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Press Release

Federal Court Enters $9.9M Penalty and Injunction Against Man Found to Have Caused Thousands of Unlawful Spoofed Robocalls

For Immediate Release
Office of Public Affairs

WASHINGTON – A federal court in Montana entered a $9.9 million penalty on Tuesday against a man found responsible for causing thousands of unlawful and malicious “spoofed” robocalls to consumers across the nation. The court also imposed an injunction prohibiting any future violations of the Truth in Caller ID Act and Telephone Consumer Protection Act.

The case arose out of an investigation conducted by the Federal Communications Commission (FCC) into unlawful robocalls received by consumers in states including Florida, Georgia, Idaho, Iowa and Virginia in 2018. The calls displayed inaccurate caller IDs indicating they were from local phone numbers, inducing the recipients to answer the calls and listen to the recorded messages. Those messages included highly inflammatory and disturbing content, often directed at certain communities, that intended to offend or harm the recipients. For example, hundreds of the spoofed robocalls targeted residents of the Brooklyn, Iowa, area in the aftermath of a local woman’s murder. Similarly, more than 2,000 of the spoofed robocalls targeted residents of Charlottesville, Virginia, during the investigation and prosecution of James Alex Fields Jr. for killing one woman and injuring dozens during the “Unite the Right” rally in August 2017. Many consumers who received the calls submitted complaints to FCC and other law enforcement regarding unwanted and harassing robocalls.

FCC traced the unlawful spoofed robocalls to Scott Rhodes, a resident of Idaho and Montana, and in January 2021, FCC imposed a $9,918,000 forfeiture penalty against Rhodes. In September 2021, the Justice Department sued Rhodes in the District of Montana to recover that penalty and obtain an injunction. In October 2023, the United States moved for summary judgment, and the court subsequently entered an injunction and the full $9,918,000 forfeiture penalty against Rhodes, after concluding based on a de novo review of the evidence that Rhodes committed the violations found by FCC.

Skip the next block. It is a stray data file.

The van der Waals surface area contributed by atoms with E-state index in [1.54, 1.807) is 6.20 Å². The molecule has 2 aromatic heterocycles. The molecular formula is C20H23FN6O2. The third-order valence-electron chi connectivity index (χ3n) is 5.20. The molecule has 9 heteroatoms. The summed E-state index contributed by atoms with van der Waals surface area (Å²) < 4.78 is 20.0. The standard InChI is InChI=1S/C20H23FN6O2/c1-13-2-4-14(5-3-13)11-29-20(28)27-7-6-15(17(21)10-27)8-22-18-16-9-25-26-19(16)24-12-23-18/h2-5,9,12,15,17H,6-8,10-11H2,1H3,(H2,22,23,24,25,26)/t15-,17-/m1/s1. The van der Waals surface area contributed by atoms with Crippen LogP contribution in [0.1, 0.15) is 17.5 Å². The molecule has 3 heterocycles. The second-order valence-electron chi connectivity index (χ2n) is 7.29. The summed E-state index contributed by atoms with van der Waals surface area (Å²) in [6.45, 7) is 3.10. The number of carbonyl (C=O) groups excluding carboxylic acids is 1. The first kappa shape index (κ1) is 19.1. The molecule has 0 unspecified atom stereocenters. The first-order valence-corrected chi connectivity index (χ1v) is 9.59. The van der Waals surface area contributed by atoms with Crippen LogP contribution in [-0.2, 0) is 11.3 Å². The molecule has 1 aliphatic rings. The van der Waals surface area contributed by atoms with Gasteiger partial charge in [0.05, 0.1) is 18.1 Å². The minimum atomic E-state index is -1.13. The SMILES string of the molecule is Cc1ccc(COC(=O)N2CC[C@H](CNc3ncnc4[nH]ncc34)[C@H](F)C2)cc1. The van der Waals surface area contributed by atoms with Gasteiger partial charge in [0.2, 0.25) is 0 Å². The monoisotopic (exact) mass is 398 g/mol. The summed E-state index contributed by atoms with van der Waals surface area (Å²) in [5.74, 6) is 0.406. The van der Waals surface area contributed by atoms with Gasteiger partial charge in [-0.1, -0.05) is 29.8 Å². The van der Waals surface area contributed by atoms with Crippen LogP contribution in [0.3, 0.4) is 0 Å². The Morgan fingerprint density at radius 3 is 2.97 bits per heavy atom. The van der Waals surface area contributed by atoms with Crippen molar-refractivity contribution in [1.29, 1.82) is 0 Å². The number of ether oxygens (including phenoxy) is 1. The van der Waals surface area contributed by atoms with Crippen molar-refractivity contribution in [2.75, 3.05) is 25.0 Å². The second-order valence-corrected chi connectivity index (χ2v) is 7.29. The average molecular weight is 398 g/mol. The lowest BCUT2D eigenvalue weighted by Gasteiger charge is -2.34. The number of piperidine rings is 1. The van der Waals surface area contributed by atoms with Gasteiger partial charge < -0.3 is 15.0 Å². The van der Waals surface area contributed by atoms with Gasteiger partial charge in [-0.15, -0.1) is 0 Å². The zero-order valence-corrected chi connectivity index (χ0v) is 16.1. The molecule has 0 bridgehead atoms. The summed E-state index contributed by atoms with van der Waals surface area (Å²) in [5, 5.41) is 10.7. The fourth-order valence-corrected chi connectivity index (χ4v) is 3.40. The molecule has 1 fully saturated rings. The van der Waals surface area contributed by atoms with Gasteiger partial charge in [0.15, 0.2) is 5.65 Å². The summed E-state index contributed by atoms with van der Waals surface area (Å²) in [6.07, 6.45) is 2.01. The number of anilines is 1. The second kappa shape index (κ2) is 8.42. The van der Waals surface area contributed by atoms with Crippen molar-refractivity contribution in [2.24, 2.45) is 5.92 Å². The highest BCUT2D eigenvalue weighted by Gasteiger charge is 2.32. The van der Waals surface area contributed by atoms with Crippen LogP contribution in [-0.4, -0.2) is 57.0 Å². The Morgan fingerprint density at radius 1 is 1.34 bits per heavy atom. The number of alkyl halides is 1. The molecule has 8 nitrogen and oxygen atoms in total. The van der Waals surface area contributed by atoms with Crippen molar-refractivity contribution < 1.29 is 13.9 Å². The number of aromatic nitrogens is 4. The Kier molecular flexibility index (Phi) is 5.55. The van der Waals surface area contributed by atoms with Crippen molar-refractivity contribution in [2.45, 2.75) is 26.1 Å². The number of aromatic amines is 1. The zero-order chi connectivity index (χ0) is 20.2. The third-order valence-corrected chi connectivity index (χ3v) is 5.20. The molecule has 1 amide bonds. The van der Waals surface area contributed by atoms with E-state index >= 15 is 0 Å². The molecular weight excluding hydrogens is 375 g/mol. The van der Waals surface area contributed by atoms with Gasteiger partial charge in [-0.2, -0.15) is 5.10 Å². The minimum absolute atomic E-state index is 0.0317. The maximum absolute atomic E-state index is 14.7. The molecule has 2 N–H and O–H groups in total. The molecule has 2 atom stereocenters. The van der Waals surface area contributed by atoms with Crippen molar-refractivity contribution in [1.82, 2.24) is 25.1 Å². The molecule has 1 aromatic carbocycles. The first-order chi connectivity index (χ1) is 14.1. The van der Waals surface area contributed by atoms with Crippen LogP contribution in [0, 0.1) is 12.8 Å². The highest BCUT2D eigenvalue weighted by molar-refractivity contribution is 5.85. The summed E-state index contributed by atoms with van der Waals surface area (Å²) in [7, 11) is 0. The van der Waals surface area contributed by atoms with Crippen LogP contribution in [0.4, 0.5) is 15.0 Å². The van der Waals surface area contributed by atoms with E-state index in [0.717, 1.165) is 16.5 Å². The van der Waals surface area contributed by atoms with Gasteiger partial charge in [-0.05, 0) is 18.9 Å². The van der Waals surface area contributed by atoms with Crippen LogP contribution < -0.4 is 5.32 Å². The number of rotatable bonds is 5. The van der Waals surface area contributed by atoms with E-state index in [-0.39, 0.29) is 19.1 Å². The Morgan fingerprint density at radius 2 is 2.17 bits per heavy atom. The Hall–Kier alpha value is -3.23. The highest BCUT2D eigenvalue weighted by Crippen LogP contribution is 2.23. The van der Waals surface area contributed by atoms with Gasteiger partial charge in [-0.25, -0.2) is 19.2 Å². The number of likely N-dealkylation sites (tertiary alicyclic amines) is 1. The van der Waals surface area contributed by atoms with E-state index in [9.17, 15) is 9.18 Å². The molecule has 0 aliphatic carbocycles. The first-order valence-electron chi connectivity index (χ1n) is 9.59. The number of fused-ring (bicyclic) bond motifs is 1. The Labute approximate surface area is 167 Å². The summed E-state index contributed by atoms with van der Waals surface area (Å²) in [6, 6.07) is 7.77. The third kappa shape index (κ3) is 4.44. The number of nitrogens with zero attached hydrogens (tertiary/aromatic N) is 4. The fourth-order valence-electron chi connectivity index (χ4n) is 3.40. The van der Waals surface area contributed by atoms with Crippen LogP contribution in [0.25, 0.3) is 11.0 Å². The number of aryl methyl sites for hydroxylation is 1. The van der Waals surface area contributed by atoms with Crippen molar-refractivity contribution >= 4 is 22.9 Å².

“The department is committed to protecting consumers from deceptive robocalls,” said Principal Deputy Assistant Attorney General Brian Boynton, head of the Justice Department’s Civil Division. “We are very pleased by the court’s judgment, and we will continue working with the FCC and other agency partners to vigorously enforce the telemarketing laws that prohibit these practices.”

“Virtually every Montanan has been the subject of unwanted and harassing robocalls, and the person responsible for such calls usually escapes accountability,” said U.S. Attorney Jesse Laslovich for the District of Montana. “But not this time. In placing thousands of harassing and malicious spoofing calls to consumers across the country, Rhodes showed a blatant disregard to caller ID and telephone consumer protection laws designed to prevent this sort of conduct. I applaud the court’s injunction and nearly $10 million forfeiture penalty that hold Rhodes accountable. These results send the clear message that the Justice Department is determined to protect consumers.”

“When persistent and malicious robocallers break the law, it takes strong partnerships like this one to bring them to justice,” said Chairwoman Jessica Rosenworcel of the FCC. “I thank the Justice Department team, in conjunction with FCC lawyers, for vigorously pursuing this penalty. I especially want to thank FCC investigators for tracking down this robocaller and building such a strong case. Our agency will continue to relentlessly pursue these unwanted robocalls and build on our multi-faceted collaborative approach with law enforcement agencies at home, as well as the growing partnerships we’re fostering with our counterparts abroad, so that we can quickly and effectively neutralize bad actors.”

Assistant Director Patrick Runkle, Trial Attorney Michael Wadden, Trial Attorney Amanda Kelly, Investigator Giovan Aloisio and Senior Deputy Director Lisa Hsiao of the Civil Division’s Consumer Protection Branch handled the case with the assistance of Assistant U.S. Attorney Shannon Clarke for the District of Montana.

Updated March 22, 2024

Consumer Protection
Press Release Number: 24-335